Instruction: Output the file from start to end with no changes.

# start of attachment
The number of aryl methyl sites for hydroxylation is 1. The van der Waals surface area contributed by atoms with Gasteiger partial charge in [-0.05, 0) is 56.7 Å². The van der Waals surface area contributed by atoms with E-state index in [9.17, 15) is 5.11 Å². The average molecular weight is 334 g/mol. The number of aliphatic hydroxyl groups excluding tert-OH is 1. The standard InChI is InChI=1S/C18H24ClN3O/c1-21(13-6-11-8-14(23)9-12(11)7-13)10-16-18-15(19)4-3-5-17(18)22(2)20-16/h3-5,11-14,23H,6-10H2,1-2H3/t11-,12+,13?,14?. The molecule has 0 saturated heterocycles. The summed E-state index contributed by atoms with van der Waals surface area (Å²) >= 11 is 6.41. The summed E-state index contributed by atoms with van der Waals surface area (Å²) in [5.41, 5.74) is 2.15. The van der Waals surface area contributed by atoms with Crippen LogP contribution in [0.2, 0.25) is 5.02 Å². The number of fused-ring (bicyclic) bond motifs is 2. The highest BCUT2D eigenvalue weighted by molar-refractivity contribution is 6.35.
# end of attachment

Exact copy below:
The number of aryl methyl sites for hydroxylation is 1. The van der Waals surface area contributed by atoms with Gasteiger partial charge in [-0.05, 0) is 56.7 Å². The van der Waals surface area contributed by atoms with E-state index in [9.17, 15) is 5.11 Å². The average molecular weight is 334 g/mol. The number of aliphatic hydroxyl groups excluding tert-OH is 1. The standard InChI is InChI=1S/C18H24ClN3O/c1-21(13-6-11-8-14(23)9-12(11)7-13)10-16-18-15(19)4-3-5-17(18)22(2)20-16/h3-5,11-14,23H,6-10H2,1-2H3/t11-,12+,13?,14?. The molecule has 0 saturated heterocycles. The summed E-state index contributed by atoms with van der Waals surface area (Å²) >= 11 is 6.41. The summed E-state index contributed by atoms with van der Waals surface area (Å²) in [5.41, 5.74) is 2.15. The van der Waals surface area contributed by atoms with Crippen LogP contribution in [0.2, 0.25) is 5.02 Å². The number of fused-ring (bicyclic) bond motifs is 2. The highest BCUT2D eigenvalue weighted by molar-refractivity contribution is 6.35.